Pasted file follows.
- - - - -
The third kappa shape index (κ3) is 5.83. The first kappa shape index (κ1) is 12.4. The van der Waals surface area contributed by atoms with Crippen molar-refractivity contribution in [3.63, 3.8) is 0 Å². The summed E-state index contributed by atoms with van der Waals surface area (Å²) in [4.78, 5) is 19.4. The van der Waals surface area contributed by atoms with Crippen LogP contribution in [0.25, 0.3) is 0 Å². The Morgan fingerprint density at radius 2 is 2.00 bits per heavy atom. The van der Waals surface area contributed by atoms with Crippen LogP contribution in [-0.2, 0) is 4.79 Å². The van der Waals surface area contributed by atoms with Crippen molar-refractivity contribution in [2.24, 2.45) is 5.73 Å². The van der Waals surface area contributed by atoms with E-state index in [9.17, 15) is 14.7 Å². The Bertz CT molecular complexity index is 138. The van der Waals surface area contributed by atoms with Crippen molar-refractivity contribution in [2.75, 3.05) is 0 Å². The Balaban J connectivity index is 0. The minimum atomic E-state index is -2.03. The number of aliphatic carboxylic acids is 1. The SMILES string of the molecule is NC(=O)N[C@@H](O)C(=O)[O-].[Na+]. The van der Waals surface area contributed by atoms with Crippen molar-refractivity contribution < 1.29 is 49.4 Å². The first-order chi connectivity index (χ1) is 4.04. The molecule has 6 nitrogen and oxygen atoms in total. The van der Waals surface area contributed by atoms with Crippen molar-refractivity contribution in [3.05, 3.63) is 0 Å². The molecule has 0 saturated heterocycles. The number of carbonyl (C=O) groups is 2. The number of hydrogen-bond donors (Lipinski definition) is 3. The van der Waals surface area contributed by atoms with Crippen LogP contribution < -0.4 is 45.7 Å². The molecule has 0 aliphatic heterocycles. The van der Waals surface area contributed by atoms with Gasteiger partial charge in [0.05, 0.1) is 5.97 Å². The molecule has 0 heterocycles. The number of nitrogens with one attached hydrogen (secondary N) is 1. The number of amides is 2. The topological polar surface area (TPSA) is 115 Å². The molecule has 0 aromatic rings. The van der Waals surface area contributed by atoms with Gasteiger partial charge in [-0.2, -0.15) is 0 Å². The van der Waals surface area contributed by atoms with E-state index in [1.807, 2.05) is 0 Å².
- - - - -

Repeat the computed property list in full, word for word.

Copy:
The third kappa shape index (κ3) is 5.83. The first kappa shape index (κ1) is 12.4. The van der Waals surface area contributed by atoms with Crippen molar-refractivity contribution in [3.63, 3.8) is 0 Å². The summed E-state index contributed by atoms with van der Waals surface area (Å²) in [4.78, 5) is 19.4. The van der Waals surface area contributed by atoms with Crippen LogP contribution in [0.25, 0.3) is 0 Å². The Morgan fingerprint density at radius 2 is 2.00 bits per heavy atom. The van der Waals surface area contributed by atoms with Crippen LogP contribution in [-0.2, 0) is 4.79 Å². The van der Waals surface area contributed by atoms with Crippen molar-refractivity contribution in [2.24, 2.45) is 5.73 Å². The van der Waals surface area contributed by atoms with E-state index in [9.17, 15) is 14.7 Å². The Bertz CT molecular complexity index is 138. The van der Waals surface area contributed by atoms with Crippen molar-refractivity contribution in [2.75, 3.05) is 0 Å². The Balaban J connectivity index is 0. The minimum atomic E-state index is -2.03. The number of aliphatic carboxylic acids is 1. The SMILES string of the molecule is NC(=O)N[C@@H](O)C(=O)[O-].[Na+]. The van der Waals surface area contributed by atoms with Crippen molar-refractivity contribution < 1.29 is 49.4 Å². The first-order chi connectivity index (χ1) is 4.04. The molecule has 6 nitrogen and oxygen atoms in total. The van der Waals surface area contributed by atoms with Crippen molar-refractivity contribution in [3.05, 3.63) is 0 Å². The molecule has 0 saturated heterocycles. The number of carbonyl (C=O) groups is 2. The number of hydrogen-bond donors (Lipinski definition) is 3. The van der Waals surface area contributed by atoms with Crippen LogP contribution < -0.4 is 45.7 Å². The molecule has 0 aliphatic heterocycles. The van der Waals surface area contributed by atoms with Gasteiger partial charge in [0.05, 0.1) is 5.97 Å². The molecule has 0 heterocycles. The number of nitrogens with one attached hydrogen (secondary N) is 1. The number of amides is 2. The topological polar surface area (TPSA) is 115 Å². The molecule has 0 aromatic rings. The van der Waals surface area contributed by atoms with Gasteiger partial charge in [-0.2, -0.15) is 0 Å². The van der Waals surface area contributed by atoms with E-state index in [1.807, 2.05) is 0 Å².